Human beings are social beings and comparing oneself to another, is common among each.
Social media posts attend to highlight things we lack or don’t achieve in life. These apps are essentially comparison traps that encourage us to question aspects of our own lives.
It’s easy to overlook that social media is a highlight reel of other people’s lives. We notice them in their best moments, but don’t often witness their struggles.
We usually compare our lesser qualities with someone's best qualities, skewing our judgment. That is where the art of Oubaitori comes into the picture.
So what does oubaitori really mean?
Oubaitori (pronounced oh-buy-toe-ree) is a popular Japanese idiom that comes from the kanji for the four trees that bloom in spring: cherry, plum, apricot, and peach. They bloom together, but all in different manners. That's why the concept of oubaitori is complementary to the concept of Ikigai - it's all about taking the time to assess your own unique character, traits, and capabilities.
The Japanese principle of Oubaitori is a conceptual guide to a fulfilling life based on trees.
Each flower blooms in its own time and is a reminder that each person is on their own journey through life. Basically, this Japanese idiom means that people shouldn’t live their lives comparing themselves to others, but instead cherish their own unique traits and focus on their own growth.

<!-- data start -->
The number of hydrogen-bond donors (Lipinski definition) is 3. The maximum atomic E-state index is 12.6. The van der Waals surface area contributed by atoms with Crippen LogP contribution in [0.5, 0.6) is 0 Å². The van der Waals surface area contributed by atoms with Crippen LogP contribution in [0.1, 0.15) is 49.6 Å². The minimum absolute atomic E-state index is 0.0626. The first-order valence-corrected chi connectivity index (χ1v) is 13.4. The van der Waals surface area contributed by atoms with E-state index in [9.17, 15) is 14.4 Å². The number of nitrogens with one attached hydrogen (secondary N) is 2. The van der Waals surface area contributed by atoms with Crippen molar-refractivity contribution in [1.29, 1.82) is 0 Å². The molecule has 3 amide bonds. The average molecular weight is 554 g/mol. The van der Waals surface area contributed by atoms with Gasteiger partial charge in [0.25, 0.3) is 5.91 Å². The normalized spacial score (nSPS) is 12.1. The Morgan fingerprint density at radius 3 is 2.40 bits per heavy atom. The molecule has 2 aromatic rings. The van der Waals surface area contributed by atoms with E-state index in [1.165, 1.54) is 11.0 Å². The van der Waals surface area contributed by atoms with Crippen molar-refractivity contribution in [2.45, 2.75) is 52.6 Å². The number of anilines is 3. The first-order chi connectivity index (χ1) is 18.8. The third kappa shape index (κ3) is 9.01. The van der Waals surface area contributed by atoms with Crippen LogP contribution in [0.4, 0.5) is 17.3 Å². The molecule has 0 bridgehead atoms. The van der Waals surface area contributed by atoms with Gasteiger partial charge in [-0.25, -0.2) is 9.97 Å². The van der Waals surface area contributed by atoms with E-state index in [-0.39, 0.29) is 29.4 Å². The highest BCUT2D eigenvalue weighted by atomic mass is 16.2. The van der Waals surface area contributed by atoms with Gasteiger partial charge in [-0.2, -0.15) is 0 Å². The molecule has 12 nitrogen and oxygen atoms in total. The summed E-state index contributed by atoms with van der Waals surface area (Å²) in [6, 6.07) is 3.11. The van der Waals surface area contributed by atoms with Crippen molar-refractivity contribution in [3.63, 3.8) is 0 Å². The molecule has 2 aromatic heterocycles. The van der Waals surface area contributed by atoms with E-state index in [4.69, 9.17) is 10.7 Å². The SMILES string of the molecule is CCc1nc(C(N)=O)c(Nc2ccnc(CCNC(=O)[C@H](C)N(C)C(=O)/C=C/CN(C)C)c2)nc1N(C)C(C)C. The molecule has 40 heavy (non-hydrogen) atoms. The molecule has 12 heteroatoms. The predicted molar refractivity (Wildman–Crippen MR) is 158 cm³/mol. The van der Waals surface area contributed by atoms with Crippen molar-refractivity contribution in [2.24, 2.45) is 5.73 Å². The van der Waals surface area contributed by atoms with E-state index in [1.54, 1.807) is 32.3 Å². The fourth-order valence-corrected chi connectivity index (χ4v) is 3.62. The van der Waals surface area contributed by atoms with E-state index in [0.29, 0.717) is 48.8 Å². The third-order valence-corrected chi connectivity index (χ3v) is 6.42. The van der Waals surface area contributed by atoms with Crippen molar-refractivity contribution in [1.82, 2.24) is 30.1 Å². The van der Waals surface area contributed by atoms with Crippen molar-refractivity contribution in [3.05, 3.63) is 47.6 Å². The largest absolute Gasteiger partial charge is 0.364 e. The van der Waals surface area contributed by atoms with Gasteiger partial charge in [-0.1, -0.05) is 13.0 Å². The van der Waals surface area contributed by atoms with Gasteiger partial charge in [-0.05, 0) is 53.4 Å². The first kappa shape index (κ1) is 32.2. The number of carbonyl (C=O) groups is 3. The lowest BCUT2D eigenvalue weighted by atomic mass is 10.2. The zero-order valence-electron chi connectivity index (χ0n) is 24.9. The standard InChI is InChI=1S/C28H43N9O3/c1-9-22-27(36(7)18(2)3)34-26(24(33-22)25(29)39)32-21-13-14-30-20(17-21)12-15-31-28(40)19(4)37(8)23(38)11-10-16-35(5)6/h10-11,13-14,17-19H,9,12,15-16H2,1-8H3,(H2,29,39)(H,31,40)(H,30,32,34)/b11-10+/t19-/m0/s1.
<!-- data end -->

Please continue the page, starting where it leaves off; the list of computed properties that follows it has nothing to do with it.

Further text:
Why is it essential to embrace oubaitori?
Comparing one’s individual self to others on social media and in real life can be a trigger. People choose to share with others what they want to be noticed, so it’s essential not to judge yourself harshly when looking sideways at others, because you don’t have all the details.
How can you practice the art of oubaitori?
It can be challenging to think of practical ways to apply a certain concept to your life. However, we have broken the art of oubaitori into some steps.
1) Kindness to self
It is recommended to keep track of things that bother you. If you can remind others to be kind, it's high time you do the same for yourself. You need to actively challenge these negative thoughts. Think about how you would challenge your loved one’s beliefs if they told you they were comparing themselves harshly to others.
2) Avoid negativity
We recommend taking account of your strengths and wins regularly, focusing on cultivating kind self-talk, and if you must compare anything, compare yourself now to a younger version of yourself who had yet to complete all what you have now accomplished. Take pride in your growth and how far you’ve come and own your life.
3) Get rid of distractions
Being mindful of the things you consume is one way you can prevent yourself from falling into this comparison trap, especially given that social media is often an exaggerated form of reality. A pro tip is to unfollow those accounts that make you feel negative about yourself and cause you to linger on them for a long time. People curate their lives on social media and it's crucial to not let yourself feel disempowered by it.
In a nutshell:
Extending the concept of oubaitori to life, it’s apparent that everyone’s life is different and each one has a unique path to cross. Our values, beliefs, experiences, choices, perspectives, successes, and more importantly, our failures, shape a different path for each one of us.
The art of oubaitori just simplifies this for us!
Written by Sara Ayoob